Priming: Responses Change Over Time
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Priming: Responses change over time

Cotopaxi, Frederic Edwin Church's 1862
painting (7'x4') of the Ecuadorean volcano

Frederic Edwin Church was America's richest painter during the Civil War. He traveled to spectacular landscapes, such as the Andes and Niagara Falls. He then painted giant landscapes which he then exhibited, one at a time, to masses of paying customers. His Heart of the Andes sold for $10,000, a vast sum for an American painting in the mid-19th Century. Here's the 1863 NYT's review of Cotopaxi.

But then tastes changed and the value of his art plummeted. Some of his pictures wound up in nightclubs and restaurants as cheap decor, as failed attempts to class up the dump.

And then tastes changed again, and Church's work slowly regained stature. His top paintings now are featured prominently in America's top museums. His stature appears secure.

The Lost Tiffany Screen
Artist's conception of the White House's
lost Tiffany Screen

Here's a painting by current artist Peter Waddell, The Grand Illumination, that represents President Benjamin Harrison turning on the first electric lights in the White House. The point of the picture, actually, is to provide an artist's conception of the most legendary work of decor in White House history, the colored class screen installed by Louis Comfort Tiffany when he redecorated the White House for the urbane Chester Arthur.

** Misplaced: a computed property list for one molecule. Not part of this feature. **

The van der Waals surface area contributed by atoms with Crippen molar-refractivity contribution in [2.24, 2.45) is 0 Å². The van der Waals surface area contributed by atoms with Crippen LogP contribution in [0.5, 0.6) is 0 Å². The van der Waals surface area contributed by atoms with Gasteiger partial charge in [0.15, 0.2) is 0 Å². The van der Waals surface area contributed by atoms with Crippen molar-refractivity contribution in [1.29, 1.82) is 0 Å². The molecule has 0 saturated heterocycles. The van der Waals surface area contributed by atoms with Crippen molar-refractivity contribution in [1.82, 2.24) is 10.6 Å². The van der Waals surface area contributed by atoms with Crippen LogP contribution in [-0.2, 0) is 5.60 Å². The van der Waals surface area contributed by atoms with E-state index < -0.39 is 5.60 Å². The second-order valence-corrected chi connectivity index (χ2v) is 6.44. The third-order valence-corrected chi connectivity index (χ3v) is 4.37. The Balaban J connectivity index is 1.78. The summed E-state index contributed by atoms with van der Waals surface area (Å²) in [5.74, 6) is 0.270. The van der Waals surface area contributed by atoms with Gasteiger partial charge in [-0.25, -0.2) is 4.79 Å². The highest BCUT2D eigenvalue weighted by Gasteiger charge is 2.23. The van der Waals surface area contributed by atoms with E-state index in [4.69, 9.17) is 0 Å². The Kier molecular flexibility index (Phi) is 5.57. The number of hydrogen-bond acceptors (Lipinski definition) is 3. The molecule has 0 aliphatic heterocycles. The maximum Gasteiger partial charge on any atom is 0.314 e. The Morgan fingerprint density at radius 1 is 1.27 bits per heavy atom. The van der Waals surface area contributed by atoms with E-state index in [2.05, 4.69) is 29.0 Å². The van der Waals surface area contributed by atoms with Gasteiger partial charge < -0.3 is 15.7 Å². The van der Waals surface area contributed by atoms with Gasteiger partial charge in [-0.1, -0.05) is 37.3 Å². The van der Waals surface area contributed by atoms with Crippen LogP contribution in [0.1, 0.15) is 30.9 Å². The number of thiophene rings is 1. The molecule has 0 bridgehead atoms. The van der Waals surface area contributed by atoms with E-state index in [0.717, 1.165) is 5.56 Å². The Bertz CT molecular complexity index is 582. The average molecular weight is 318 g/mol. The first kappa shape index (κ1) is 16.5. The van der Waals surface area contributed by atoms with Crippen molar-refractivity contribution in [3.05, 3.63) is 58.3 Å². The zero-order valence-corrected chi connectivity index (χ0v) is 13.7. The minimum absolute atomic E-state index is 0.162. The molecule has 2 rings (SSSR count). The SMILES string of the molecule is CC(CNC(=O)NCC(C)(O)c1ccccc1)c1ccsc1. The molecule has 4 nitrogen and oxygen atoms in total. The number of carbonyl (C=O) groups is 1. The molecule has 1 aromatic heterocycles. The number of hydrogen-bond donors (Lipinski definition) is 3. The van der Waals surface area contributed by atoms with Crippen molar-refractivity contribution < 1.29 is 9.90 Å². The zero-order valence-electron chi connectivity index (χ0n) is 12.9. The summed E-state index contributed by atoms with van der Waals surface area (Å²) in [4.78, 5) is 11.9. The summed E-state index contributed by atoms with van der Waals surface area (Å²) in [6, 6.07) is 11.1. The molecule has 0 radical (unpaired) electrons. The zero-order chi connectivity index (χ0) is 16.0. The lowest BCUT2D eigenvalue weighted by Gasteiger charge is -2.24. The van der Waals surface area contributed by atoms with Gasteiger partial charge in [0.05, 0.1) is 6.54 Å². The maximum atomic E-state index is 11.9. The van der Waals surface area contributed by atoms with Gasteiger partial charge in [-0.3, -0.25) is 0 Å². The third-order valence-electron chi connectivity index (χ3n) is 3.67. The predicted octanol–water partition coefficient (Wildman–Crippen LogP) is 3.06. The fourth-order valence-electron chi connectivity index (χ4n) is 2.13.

Today, glass artworks by Tiffany are once again worth a fortune, but they fell radically out of fashion in the early 1900s. Teddy Roosevelt had the Tiffany glass in the White House junked. The great screen, like so much Tiffany glass, was destroyed. So this painting uses some other surviving Tiffany works of the same era to create a speculative image of what once was.

The point of these examples are that people once found that the works of Frederic Edwin Church and Louis Comfort Tiffany once primed people to experience very positive emotions, and they work almost as well today. Yet, they also each went through eras when they primed people in the exact opposite direction: viewers found their masterpieces depressing.

Why would social psychologists expect that their lame little attempts to prime feelings in subjects in experiments would continue to work the same over the decades when masters like Church and Tiffany couldn't get consistent responses?

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